said, he would not provoke any recurrence to the debate of last week, or touch on any topic which did not relate to the Resolution before the House; still, in passing, he must observe that no one could fail to be struck with the great change of tone which had come over the front bench opposite in the course of these discussions. Last week they were told they had to deal with an Imperial question, in which the fortunes of the country were bound up; now they were discussing "a mere Frontier war," and they were told that the Resolution moved by the Under Secretary of State for India prejudged nothing, and that if the House should hereafter decide that the whole charge for this war should be paid out of the English Exchequer, the Resolution would not be inconsistent with that decision. If that were the case—if they had been called together to discuss "a mere Frontier war" and to pass a Resolution which prejudged nothing—he could not but wonder that Parliament should have been summoned at such an unusual season to discuss such trifling matters. It had been contended that this Resolution amounted to nothing more than a permission, under the Act for the Government of India, to the Indian Exchequer to make certain advances in connection with this war, and that it concluded nothing as to the ultimate incidence of the burden—whether it should be converted into a permanent charge either upon the British or Indian Exchequer. Now, he believed that doctrine was altogether unsound. On the contrary, the Resolution was an absolute and unlimited Vote of Credit on the Indian Exchequer for the whole expense of the war, whether incurred in the present or in any future year. A Resolution of this kind was a precedent for all time, and it was necessary to be extremely cautious in framing it. The Resolution said— that this House consents that the Revenues of India shall be applied to defray the expenses of the Military operations which may be carried on beyond the external Frontiers of Her Majesty's Indian Possessions. What he wished to ask the Government was simply this—whether there was the smallest authority or precedent in any financial Resolution adopted by Parliament, either in present or past times, for the word "defray" being applicable to anything else but an absolute charge on the Revenue? It so happened that at the end of the 56th section the word "defray" occurred again. It said that the pay and expenses incident to Her Majesty's Military and Naval Forces in India should be "defrayed" out of the Revenues of India. There could be no question whatever that when authority was given to "defray" a charge the authority to defray it was absolute, and that the word was never used for a temporary charge. Therefore, as it was intended to carry out the object of the Chancellor of the Exchequer, this Resolution should be modified in its terms. A very simple explanation of this extraordinary proceeding had been suggested to him; it was that the English Exchequer was in deficit and that the Indian Exchequer, as he would show, was overdrawn, and it would be possible under this Resolution to leave it open for a year to say upon which Revenue the expenditure should be charged. He hoped that to-night the House would arrive at a definite vote as to what should be done. On this question he could not help thinking that the House was being dealt with hardly fairly. Assuredly they were competent in that House to receive a definite proposal from the Government, and the Government had had ample time to consider what proposal it would make. Though this Resolution covered, in its terms as it stood, the whole expenditure of the Afghan War, we were expressly told that it was only to apply to the present year. It was, therefore, a very simple question for the Government to say what their views were as to the division of the charge. He did not think it was reasonable, in dealing with such a body as the House of Commons, for the Government, because it had a large majority at its back, to place only a limited amount of information before the Members. Nor was Parliament alone kept in the dark. How, he would ask, had the Government dealt with the Council in London, constituted to advise with the Indian Secretary upon financial questions? ["Hear, hear!"] He submitted it was the duty of the Secretary of State to submit to his Council all proposals involving financial questions. ["No, no!"] In 1869 the present Lord Chancellor took this view of the Act, and ultimately the then Secretary of State, the Duke of Argyll, agreed with him. He complained that the Council had been passed by and over-ridden in this question, and the control of the Council of India over Indian finance, which it was the object of the statute to confer, had been rendered practically nugatory. It was shown by the Papers that in this important question, which might involve millions, and which would certainly cost more than £1,000,000 in the present financial year, the Members of the Council, who were supposed more particularly to advise with the Secretary of State on financial matters, had not even a day given them to consider the merits of the case, or even to review the calculations of the officials. They had been treated most cavalierly, and no real financial check had been exercised by them. In this way the control intended by the framers of the Statute had been evaded and set at nought. Let him now pass to the purely financial question. He was by no means satisfied with the statement made on behalf of the Indian Government of the existing state of their finance. The Secretary of State, in "another place," explained that, including the new taxes, the surplus of Indian Revenue had been calculated at £2,131,000, or, after deducting the credit to the Famine Fund, £1,500,000, at above £500,000. But, he said, the Revenue had exceeded the Estimate; in opium the increase was £1,246,000; that during the present financial year the cost of the operations would not exceed £1,100,000, so that there would still remain a substantial surplus of above £500,000, after the payment of the charges for the expedition. That was the information the Secretary of State had on Monday week given to the country. But what was the explanation given now in this House. Instead of the financial position being improved since the Indian Budget it was admitted to be worse by £600,000. Thus the whole surplus was swallowed up, and the £1,100,000 could only be obtained by trenching on the credit of the Famine Fund. Now, there was an express contract between the Government and the people of India, when the increased taxes were imposed upon them last year, that the proceeds of those new taxes should be devoted to providing what Sir John Strachey called "an insurance against famine," and to no other purpose whatsoever. If, therefore, the Government having got the additional £1,500,000 so raised, instead of placing it to the credit of the insurance fund, paid out of it the expenses of the Afghan War, they would be committing, he contended, a distinct breach of contract. That was a very serious consideration, and the House ought, in his opinion, to hesitate before it gave its sanction to such a course. The House would remember the very important Petition presented to the House of Lords last year by Lord Northbrook, who stated that faith ought to be kept with the people of India to the utmost in this matter, and this had been admitted on all hands. He would now proceed to the question whether the present war could be fairly charged in its entirety to India? It seemed to him that very strong reasons had been already given for not treating this as a purely Indian war, or entered into upon purely Indian considerations. But there was a point in connection with the war which he would like to submit to the House, and with regard to which the Chancellor of the Exchequer might possibly be able to give some information. If the war had been entered into on purely Indian considerations, it would have presented a totally different aspect on the question of time. The India Office Papers which had been laid on the Table of the House did not show when, in the view of the Government, there was a probability of the Russian forces being moved in the direction of India, or when it was known that a Russian Mission was about to be sent to Cabul. But, on looking very carefully at the Central Asia Correspondence, prepared by the Foreign Office, hon. Members would find a somewhat astonishing fact, and it was that as to which he thought some explanation was due. They would see that the movement of Russian troops commenced on the 13th of June (new style), that another column set out on the 20th of June, and that the intention to move those columns towards India was notified in The Tashkend Gazette of the 26th of May, in which the strength of the columns was described. Further, that the Mission left Samarcand on the 14th of June. Taking those dates into account it was somewhat extraordinary that the Government of India appeared to have done nothing until the month of August. Now it might be, perhaps, said that the news took long to travel, and, no doubt, the unwise withdrawal of the Native Agent from Cabul put us at a disadvantage. But on looking closely at the Central Asian Papers, details would be found as to the time when these proceedings became absolutely known to the Indian Government. It would be seen that on May 13 intelligence reached them as to proposals of Abdul Rahman to the Russian Government to aid in subduing Afghanistan which had very much alarmed the Ameer. It would be seen, too, that on the 7th of June Major Cavagnari reported that the Russians were road-making to the Oxus, and that the Khan of Khiva, with 800 horse, was protecting the working parties; that on the 16th of June he reported that the road-making was being pushed on with great activity, and that a large force was mobilized, part of which was to move by Khiva, and that the Russians had ascertained what supplies and means of carriage could be procured; that the Ameer was alarmed, and anxious to know how these proceedings would be met by the British Government; that he said he would make friendly advances to what- ever Government was friendly to him. Further, that the Mustaufi urged him to come to terms with the British Government, as they were moderate, whereas the Russians were shameless; and that Wali Mahommed, when appealed to, concurred. It would also be see that on the 18th of June news, stated to be authentic, was reported from Peshawur to the effect that Russian Agents had laid proposals before the Ameer for permission for Russian troops to be quartered in his territories. Reports of the coming of the Mission were received on the 5th, the 11th, and the 13th of June—so that early in that month the Government had information, if not in detail, at any rate from several different sources. However, the first complaint we made at St. Petersburg as to the movement of troops was on August 14, and the first communication to the Ameer was of the same date. There was, then, the strange circumstance of the Government having information from a variety of sources—information which, though, not official, was strictly correct, and some described in the Papers themselves as authentic—of the movement of Russian troops and the approach of a Russian Envoy, and yet the Government for two months did nothing. If that was so, what were they entitled to say of the Government? Had it been a question solely of India, and the Indian Government had been acting free from dictation at home, could there be any question that the Government of India would have sent at once to the Ameer and have told him that his fears seemed likely to be justified, and that we were, therefore, prepared to step forward, as he wished, and we had promised, in defence of his Frontier? But, unfortunately, it was an English and not an Indian question, and they waited two months. And why? At the end of May the Salisbury Schouvaloff agreement was signed, which the Government believed would settle all things satisfactorily; so that, feeling that the danger reported to them from so many quarters was over, they made no representation to Russia or to the Ameer for two months. And then, on the same day, they ordered Lord Augustus Loftus to protest to the Russian Government against a movement of troops which was long over, and the Viceroy to summon the Ameer to receive the Chamberlain Mission. That was the question which, in his opinion, called for an answer from the Government; for who could doubt that, but for this delay, there would have been no war?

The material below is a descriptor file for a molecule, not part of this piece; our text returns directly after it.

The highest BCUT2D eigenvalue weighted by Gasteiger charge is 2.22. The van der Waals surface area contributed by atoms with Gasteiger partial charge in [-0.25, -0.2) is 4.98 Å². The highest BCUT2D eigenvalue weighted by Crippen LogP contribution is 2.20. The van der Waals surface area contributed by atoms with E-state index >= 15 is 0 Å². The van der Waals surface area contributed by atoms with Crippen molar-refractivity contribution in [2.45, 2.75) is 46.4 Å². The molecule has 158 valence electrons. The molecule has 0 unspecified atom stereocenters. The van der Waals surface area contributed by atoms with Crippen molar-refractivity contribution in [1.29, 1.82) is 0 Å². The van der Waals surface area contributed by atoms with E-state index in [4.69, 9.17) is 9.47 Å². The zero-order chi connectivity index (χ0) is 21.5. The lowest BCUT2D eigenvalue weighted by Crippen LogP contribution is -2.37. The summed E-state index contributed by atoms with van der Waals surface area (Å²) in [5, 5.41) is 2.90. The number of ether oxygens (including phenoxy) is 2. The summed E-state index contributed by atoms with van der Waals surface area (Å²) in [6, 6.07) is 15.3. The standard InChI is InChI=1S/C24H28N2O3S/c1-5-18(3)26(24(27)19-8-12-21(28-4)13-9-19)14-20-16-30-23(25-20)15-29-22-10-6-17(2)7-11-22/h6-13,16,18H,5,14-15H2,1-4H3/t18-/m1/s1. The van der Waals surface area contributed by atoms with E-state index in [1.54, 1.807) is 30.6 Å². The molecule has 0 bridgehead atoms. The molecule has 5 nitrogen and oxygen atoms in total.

I hope to detain the House but for a very short time, and do not intend to follow the right hon. Gentleman (Mr. Childers) into his examination of the statements of my noble Friend, Lord Cranbrook, nor into his financial examination of the statements of my hon. Friend the Under Secretary of State as to the Indian Budget, because I am sure that were it necessary to tell anything further on that subject my hon. Friend would be better able to tell it than I; but with regard to one or two questions raised, it is my duty to make some remarks. With reference to one of the charges, he mentioned the delay which he notices as having taken place in the communications made with Russia and to the Ameer with respect to the Russian Mission. I admit that undoubtedly it was the case that for a considerable period—even extending much further back than the month of June last year—we were continually receiving communications of more or less authority, pointing to the movement of Russian forces in Central Asia. It was, however, exceedingly difficult to get at the exact truth of these reports. Reports often reached us which at first sight appeared very formidable, but which were afterwards explained away, or reduced in their importance; and frequently we were led to the conclusion that they were spread for the purpose of causing anxiety, or accidentally magnified by the imaginations of those who had made them. Without going too minutely into details, I may say that it was not until the middle of August that we were distinctly informed by the Indian Government that a Russian Mission had actually come to Cabul; and until that Mission had actually arrived there, we had no right to say that Russia was moving in parts of Asia in which she had no right to interfere; while we might always have been met with the denial on her part, as to the intention of overstepping the limits assigned to her influence. We were in no hurry to raise a question which might have produced a quarrel; but, as far as we could, wished matters to cool down, as we hoped they would after the negotiations at Berlin; and it was not until we were absolutely certain that the Russian Mission had arrived at Cabul that we sent conditional instructions to the Viceroy to take certain steps as soon as he was able to ascertain this beyond doubt. With regard to another point raised by the right hon. Gentleman (Mr. Childers)—who I see has left his place—in passing, upon which he quoted the authority of the present Lord Chancellor and of Lord Salisbury from opinions expressed some years ago in the House of Lords, he seems to have forgotten that on that very occasion the Lord Chancellor of his own Government then in power—Lord Hatherley—answered the observations of Lord Cairns, and that he laid down with authority that— an order to the Governor General to declare war against a border State would not require the assent of the Council, though, of course, it would, in its consequences, involve expenditure."—[3 Hansard, cxcv. 1830.] This latter view is against the contention with which we are met; but it is not my intention to pursue that subject, which is unnecessary for the purposes of this discussion. The right hon. Gentleman has made a very great part of his speech turn upon the terrible word "defray"—indeed, we have had that word so dinned into our ears by the right hon. Gentleman the Member for Greenwich, as well as the right hon. Gentleman the Member for Pontefract that we have come to feel uncomfortable about it. I quite agree with the right hon. Member for Pontefract, that in our proceedings, when we are setting precedents, it is desirable and incumbent on us to be cautious about the language which we use; and I must say upon that point, with reference to that particular statute, that I think the Government, drawn from the front Bench opposite, were exceedingly cautious when they had to take proceedings under that Act. For very shortly after it was passed, upon one occasion when they did use Indian troops, and allowed Indian monies to be applied for the maintenance of those troops upon an expedition beyond the borders of India—in China—they were so afraid of using this terrible word "defray," that they did not use any word at all, and never came to Parliament either, to tell them anything about the affair. That was a very curious and interesting circumstance. When I have had occasion before to refer to it, I have always been met with this observation—"Oh! that was a case which did not fall within the meaning of the statute at all; that was a case which was provided for by the exception clause, in which it is said that—"Except for the purpose of repelling or preventing invasion, or in case of some sudden or urgent necessity, the Forces of India should not be used without the consent of Parliament." The right hon. Gentleman the Member for Greenwich (Mr. Gladstone) told us that the Peiho affair was a case of "urgent necessity;" that what happened in that case was this—a friendly Mission was being sent by the British and French Governments to the capital of China—to Pekin—and on its way it was suddenly assaulted and stopped in its progress, and therefore the emergency was so sudden that it was absolutely necessary to take steps to redress the insult. There are, certainly, some parallels which might be suggested in the present case, and, let me add, some points of difference. Notwithstanding the suddenness of the emergency, one year and two months were allowed to elapse before the Force was dispatched; and during that time a Session of Parliament took place, but nothing was said about it; and we are driven to the conclusion that in the view of Gentlemen opposite, when an insult is offered to the British Power beyond its own Frontiers, it is such an emergency that it will justify the employment of Indian troops without Parliament being consulted. You cannot say that the case in question was in any sense one of preventing or repelling invasion. In the case of Afghanistan, it might, perhaps, have been contended, with some little plausibility, that it was a measure of precaution, used to prevent invasion; and, certainly, with regard to its suddenness, that it was one of the very greatest emergency; because we could not wait 14 months, nor even 14 days, for it was a question of the season of the year, which, if the troops had not been ordered to move, would have been lost, and this would probably have led to much greater bloodshed and suffering, as well as added to the cost of the war. If we are to be so careful about precedents in the use of this ambiguous word "defray," our conduct is, I think, more excusable than that of right hon. Gentlemen opposite. It is said you cannot apply the word "defray" to the payment of temporary charges; and the right hon. Gentleman (Mr. Childers) observed that there was a great difference between the language used in this case and that used in the Vote for the Abyssinian Expedition. Of course, there was; because in the latter it was distinctly intended that the British Government should pay for the whole, or the greater part, of the expenditure—the object being avowedly an Imperial and British object. All that was then proposed was, that we should use the Indian Army and relieve the Indian Revenue of all charges; and, therefore, anything that was put upon it was distinctly of a temporary character. But what is proposed now is something wholly different. It is proposed to apply the Indian Revenue to this expenditure; not thereby meaning to say that it is not a matter that will require serious attention as to how far the British or Imperial Exchequer is to come in aid of that expenditure. But the right hon. Gentleman is right in saying that it will fall in the first instance, upon the Indian Revenue; and I wish to go into this matter and face it, without attempting to disguise what is my view of it. I have said that I wish to put our view of the case before the House; and I hope hon. Members on both sides will endeavour to free their minds from any feeling of prejudice, and not be guided by mere impulse, without consideration of all the consequences at which they may arrive. What I ask the House is this—are we or are we not to understand that India is to be a self-supported part of the British Empire? The hon. Member for Hackney (Mr. Fawcett) says it is. Then, if India is self-supporting, is it to pay for her own self-defence? That is a question which must be answered with some little reserve. I think there is to be the greatest distinction drawn between defence against immediate neighbours and defence against distant enemies. Take, for instance, the strongest case on the one side. Suppose a quarrel to arise between the British Government in India and the Nizam or Maharajah Scindia, and a contest or war takes place between them—is it or is it not the part of the Indian Exchequer to bear the expense of that war? I apprehend that, supposing it to have arisen in ordinary circumstances, there would be no question whatever that the charge should be rightly laid on the Indian Revenues. If you were to adopt a different principle, and say that the Indian Government should be at liberty, whenever they thought right, to undertake wars against their neighbours, and that they should be held harmless, I ask, what would be the temptation of the Government of India to go into quarrels which would be of a dangerous kind, and which would bring anything but satisfaction or economy to the people of India? But knowing that if they get into complications with their neighbours they will have to bear the expense is a check which, in their interest, as well as in the interests of the people of England, ought not to be disregarded. Again, where you have to deal with immediate border neighbours—such as Nepaul, Burmah, or any other States—I apprehend the case is clear that India ought to bear the expense. And similarly, I believe, within the Indian system, in which I include Afghanistan, upon the rule I have laid down, if a quarrel arose between that country and India, the Indian Revenues should bear the expense. I now want to qualify that doctrine by another consideration. I have said it is right that India should bear the expense of hostilities against immediate neighbours; but I have drawn a distinction between them and distant enemies: and when I speak of distant enemies, I especially refer to enemies who may be moving against her, not on account of any direct quarrel with her, but on account of some quarrel with the British Empire of which she is a part. In such a case, we ought to recognize the justice and equity of the Imperial Exchequer coming in aid of that part of our dominions which is attacked, not from any special local cause but from Imperial causes. We must bear in mind, therefore, what the Imperial Power does towards the general defence of India. There is no doubt we do a great deal to keep back the tide of invasion. If anybody will look at the history of India, they will see that wave after wave of different na- tions came over that country and overran it, generally from the North West and through these very Passes of which we have been speaking. Anyone will see that this would again be the natural course of events, if there were not some strong Power in India like the British Power; and that if a great Power were advancing over those regions of Asia, that advancing Power would sooner or later sweep over India also. I believe that if it were not for the presence of British Power there, the shadow which such invasion would throw before it would even now be producing alarm and disturbance in that country of a serious character. But the great Power of England, and the warning hand of England, keeps India quiet, and thereby confers great benefits upon her. But what is the real cause, extent, and meaning of the present war? This is one point upon which we require further information than we have at the present moment. As to the actual and immediate cause of the present war, it was the refusal, with insult, offered in the eyes of all India, of a Mission sent by the Indian Government. There can be no doubt that if that were submitted to the Government of India would have been fatally, or at least seriously, weakened; and the country would have been put to considerable expense and exertion in order to redress the evil suffered. If there were nothing more in this quarrel than that insult offered—perhaps from the peculiar character, the moodiness, or ill-will and obstinacy of a particular Ruler, which might be speedily avenged, and that Ruler brought to his senses—and if the expenditure is to be of a moderate character—as we are told by the authorities of India it may be expected to be—and if, as I earnestly hope and pray may be the case, we have nearly arrived at the conclusion of this business, it will be a matter of considerable doubt whether the Imperial Exchequer ought to be called upon to pay anything at all. But if, on the other hand, there should be more in the war than at first sight appears—if it should seem that this is a war—of course, not openly or avowedly, but secretly, and against the will of another Government, but, nevertheless, by unofficial means—stirred up and maintained against us by a European Power; and if it becomes necessary to put forward anything like our Imperial strength, I am sure that the people of England will be ready to bear their full share—and even more than their full share—of the burden of this war. I wish to remind the House of the position of affairs under which we are called together. Up to the time of the period allowed for the Ameer's reply to our Ultimatum we fully hoped that war might be avoided, and a peaceful settlement arrived at. Prom the moment when the advance began—namely, on the 21st November—until now, the interval is less than four weeks, and it is really exceedingly difficult at present to tell what is the real nature of the resistance to be offered, or the upshot or outcome of the war. In the course of another month or two we shall have learned a great deal, and be in a very much better position to make to Parliament a serious proposition appropriate to the real state of the case. At the present moment in our uncertainty as to the extent of the operations necessary to obtain the submission of the Ameer, it would be impossible for us to come forward and do what we have done in other cases—propose a definite Vote of Credit. If we are to give aid it must not be by undertaking that we should bear the expense of a war administered by others, set free from all considerations of economy, who might press it beyond the length which might be desirable, because they are exempt from all risk of having to pay for it; but what we may think it right to give should be in the shape of a Vote in aid of the expenditure of the Indian Government. The principle upon which we proceed is one which we have adopted with reference not only, and not even principally, to the interests of taxpayers in England; but with the sincere belief that it would be better for the interests of India herself that she should be made to feel the responsibility under which she carries on war, and that it would be a very bad principle to allow her Administration to believe that they might go to war and cast the expense upon the Imperial Exchequer. I admit that there is much which raises the presumption that this should be treated as an exceptional case; but all I can say at present is that the Government will be fully prepared when we meet after the Recess to give full explanations to the House as to what proposals we shall have to make.